Leading and Managing

Leading and Managing: What’s The Difference?

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(Excerpt borrowed with permission from the Southwest District Superintendent’s Blog)

Are you acting in the roles of leadership and/or management?

Last week, in discussion with SWD HOPE Ministry Co-Director David Burrell, we remarked to one another how launching into a project, even in turbulent circumstances when the way was still being charted, was not a problem for either one of us. He remarked jokingly, “Yes, that is us sometimes, ‘fire … ready … aim.’”

I admire David Burrell and Martin Ramirez, also Co-Director of SWD HOPE Ministry, because of what they are doing “outside the four walls of the church building” in the King’s ministry. Please do support them with your prayers, strength, resources, and ministry partnership.

Challenges of Leading vs. Managing

That challenge of the sequence of “ready … aim … fire” addresses the challenges of leading versus managing.  In a recent article by Rick Warren, he says, “Vision is the main difference between leadership and management. Management consists primarily of three things: analysis, problem-solving, and planning. If you go to any management course, they’ll be composed of those three things. But leadership consists of vision and values and the communication of those things. If you don’t clarify the purposes as the leader, who’s going to?”

“Most churches are over-managed and under-led. Your church needs to be managed, but it also needs to be led. You must have both. When you only have management in the church, you get the problem of paralysis of analysis. It’s like “Ready … Aim … Aim … Aim …” And they never fire. Management without leadership results in constantly analyzing and looking, but never actually doing anything.

Don’t get me wrong. You need managers within the church as well. Without them, you end up with a church that says, “Ready … Fire!” without ever taking the time to aim. You need both.” (Excerpt from, “Vision: The Crucial Difference Between Managing and Leading, By Rick Warren – August 3, 2020.)  You can read his entire article following this link:  https://churchleaders.com/pastors/pastor-articles/259460-crucial-difference-managing-leading.html/2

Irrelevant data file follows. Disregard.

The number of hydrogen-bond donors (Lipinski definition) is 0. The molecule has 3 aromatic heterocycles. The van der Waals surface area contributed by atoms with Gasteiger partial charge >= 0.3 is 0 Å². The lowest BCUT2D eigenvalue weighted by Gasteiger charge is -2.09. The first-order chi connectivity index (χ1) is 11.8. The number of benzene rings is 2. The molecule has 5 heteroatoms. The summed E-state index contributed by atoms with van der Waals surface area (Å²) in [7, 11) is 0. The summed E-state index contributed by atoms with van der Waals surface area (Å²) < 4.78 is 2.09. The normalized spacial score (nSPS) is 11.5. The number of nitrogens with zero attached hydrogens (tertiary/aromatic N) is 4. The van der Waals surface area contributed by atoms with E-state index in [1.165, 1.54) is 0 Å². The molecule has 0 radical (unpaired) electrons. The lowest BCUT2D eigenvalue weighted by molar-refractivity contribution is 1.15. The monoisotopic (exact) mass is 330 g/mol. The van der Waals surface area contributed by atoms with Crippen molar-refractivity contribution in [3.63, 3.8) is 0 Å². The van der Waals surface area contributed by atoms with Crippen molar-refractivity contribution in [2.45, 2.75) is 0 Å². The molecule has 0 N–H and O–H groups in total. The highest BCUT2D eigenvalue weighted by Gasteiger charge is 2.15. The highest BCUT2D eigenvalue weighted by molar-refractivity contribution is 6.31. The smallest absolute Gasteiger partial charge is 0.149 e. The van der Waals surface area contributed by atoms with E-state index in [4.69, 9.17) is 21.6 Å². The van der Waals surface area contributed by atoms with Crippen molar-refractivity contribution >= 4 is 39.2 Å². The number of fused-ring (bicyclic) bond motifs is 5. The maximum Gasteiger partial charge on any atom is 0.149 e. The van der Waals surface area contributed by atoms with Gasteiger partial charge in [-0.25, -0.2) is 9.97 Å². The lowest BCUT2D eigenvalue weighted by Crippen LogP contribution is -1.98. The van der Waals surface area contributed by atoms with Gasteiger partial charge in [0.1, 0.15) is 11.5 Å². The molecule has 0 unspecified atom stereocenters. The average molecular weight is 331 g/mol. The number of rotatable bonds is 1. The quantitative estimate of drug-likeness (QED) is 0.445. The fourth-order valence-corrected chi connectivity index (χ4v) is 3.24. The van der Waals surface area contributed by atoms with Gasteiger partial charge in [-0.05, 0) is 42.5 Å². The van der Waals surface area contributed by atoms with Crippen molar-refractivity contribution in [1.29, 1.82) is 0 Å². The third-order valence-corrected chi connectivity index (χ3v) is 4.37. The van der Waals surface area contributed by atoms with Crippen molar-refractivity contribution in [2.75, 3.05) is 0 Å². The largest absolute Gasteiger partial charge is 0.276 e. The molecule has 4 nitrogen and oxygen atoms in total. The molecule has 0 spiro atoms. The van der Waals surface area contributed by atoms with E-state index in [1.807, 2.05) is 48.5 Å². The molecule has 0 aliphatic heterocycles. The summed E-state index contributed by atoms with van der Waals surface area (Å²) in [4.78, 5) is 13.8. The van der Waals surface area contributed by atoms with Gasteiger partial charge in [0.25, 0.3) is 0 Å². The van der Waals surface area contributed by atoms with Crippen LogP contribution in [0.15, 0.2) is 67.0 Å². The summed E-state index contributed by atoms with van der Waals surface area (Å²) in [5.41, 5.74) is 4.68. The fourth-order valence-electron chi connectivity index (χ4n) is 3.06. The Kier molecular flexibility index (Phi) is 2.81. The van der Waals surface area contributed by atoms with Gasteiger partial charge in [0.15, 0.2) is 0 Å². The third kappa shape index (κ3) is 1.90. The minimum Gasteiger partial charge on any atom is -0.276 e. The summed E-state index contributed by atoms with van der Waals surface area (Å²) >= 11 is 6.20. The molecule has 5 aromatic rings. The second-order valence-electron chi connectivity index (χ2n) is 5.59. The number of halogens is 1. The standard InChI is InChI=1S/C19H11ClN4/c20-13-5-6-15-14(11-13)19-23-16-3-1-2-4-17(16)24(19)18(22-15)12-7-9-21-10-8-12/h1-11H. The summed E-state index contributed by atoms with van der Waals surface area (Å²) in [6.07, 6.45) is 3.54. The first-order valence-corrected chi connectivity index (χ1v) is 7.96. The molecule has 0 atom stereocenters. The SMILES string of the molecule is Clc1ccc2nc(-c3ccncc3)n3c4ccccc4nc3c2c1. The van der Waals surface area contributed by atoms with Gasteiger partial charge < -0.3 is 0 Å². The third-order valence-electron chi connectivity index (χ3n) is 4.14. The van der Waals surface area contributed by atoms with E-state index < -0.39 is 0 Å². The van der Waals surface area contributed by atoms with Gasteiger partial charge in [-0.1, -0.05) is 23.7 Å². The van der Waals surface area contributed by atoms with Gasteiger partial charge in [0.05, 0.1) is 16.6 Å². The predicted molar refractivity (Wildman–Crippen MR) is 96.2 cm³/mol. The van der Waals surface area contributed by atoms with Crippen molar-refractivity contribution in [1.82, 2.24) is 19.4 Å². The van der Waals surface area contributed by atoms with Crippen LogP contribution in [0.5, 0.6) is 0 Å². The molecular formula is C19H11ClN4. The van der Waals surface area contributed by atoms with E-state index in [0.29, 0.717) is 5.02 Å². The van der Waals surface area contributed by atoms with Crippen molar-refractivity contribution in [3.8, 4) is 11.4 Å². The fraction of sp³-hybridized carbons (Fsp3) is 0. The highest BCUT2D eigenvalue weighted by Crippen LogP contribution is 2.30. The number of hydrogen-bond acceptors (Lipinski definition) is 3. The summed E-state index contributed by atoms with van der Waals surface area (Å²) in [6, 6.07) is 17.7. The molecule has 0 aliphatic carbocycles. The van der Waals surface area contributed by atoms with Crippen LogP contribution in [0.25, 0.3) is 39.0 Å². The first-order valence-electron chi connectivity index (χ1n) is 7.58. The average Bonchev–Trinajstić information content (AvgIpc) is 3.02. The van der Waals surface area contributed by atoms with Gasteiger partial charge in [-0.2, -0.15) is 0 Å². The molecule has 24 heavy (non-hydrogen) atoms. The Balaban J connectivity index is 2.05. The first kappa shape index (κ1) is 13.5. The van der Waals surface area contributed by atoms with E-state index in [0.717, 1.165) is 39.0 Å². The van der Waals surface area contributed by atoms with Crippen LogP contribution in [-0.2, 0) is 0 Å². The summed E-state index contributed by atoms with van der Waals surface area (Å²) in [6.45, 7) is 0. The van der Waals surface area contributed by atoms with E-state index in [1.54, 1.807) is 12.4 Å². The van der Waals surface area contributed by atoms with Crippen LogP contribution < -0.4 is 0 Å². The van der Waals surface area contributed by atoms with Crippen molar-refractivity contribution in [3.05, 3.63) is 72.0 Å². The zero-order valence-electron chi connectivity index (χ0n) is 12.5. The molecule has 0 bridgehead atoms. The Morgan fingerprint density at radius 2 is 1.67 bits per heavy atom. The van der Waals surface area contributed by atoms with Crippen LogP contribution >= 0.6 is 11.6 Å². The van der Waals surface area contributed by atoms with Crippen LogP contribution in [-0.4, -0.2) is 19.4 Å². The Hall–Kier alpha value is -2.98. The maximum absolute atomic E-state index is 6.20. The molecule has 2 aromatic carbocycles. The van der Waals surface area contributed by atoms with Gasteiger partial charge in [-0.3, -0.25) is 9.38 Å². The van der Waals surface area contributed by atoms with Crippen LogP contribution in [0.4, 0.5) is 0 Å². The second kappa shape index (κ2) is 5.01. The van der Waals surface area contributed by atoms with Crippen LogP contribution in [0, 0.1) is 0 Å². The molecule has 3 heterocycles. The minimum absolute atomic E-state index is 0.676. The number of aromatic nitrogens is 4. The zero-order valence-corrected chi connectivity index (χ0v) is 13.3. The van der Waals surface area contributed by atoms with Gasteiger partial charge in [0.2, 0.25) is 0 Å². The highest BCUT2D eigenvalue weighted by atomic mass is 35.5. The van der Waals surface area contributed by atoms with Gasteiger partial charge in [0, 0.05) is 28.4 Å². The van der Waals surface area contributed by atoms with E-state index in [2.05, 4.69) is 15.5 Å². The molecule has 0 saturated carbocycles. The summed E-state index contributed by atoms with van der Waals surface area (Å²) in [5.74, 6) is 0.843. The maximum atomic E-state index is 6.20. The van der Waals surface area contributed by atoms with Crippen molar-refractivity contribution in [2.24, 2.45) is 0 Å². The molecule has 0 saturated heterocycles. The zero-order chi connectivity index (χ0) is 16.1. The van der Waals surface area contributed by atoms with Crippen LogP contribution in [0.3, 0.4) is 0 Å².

Which Role are You Fulfilling?

In the field of Christian ministry, you will most likely find yourself being both a leader and a manager. Rick Warren has offered us insight into the difference with a concise metric to determine which role we are currently fulfilling.  It is important to know which hat you are wearing when you are serving in your ministry role. It is like being a family person. It is important to know when you are fulfilling the role of child, parent, spouse, or other relative.

It is important to know which hat you are wearing when you are serving in your ministry role. - Chip Hinds Click To Tweet

Choices and behaviors outside the role appropriate for present circumstances usually will not yield the intended results. Acting like the child to your spouse seldom if ever culminates in the best relationship. Then, why would we expect managing to yield the same results as leading and vice versa? Yes, they are related, and both are necessary. But there is a clear distinction.

Here is the metric to clarify which role you are fulfilling at any given moment: you want to ask yourself whether you are leading or managing. And please, do not justify weak leadership because you are a better manager or weak management because you are a better leader. Do each one to the best of your abilities, and the Holy Spirit will graciously produce fruit in your ministry. Management consists primarily of three things: 1) analysis, 2) problem-solving, and 3) planning. But leadership consists of 1) vision, 2) values, and 3) the communication of those things.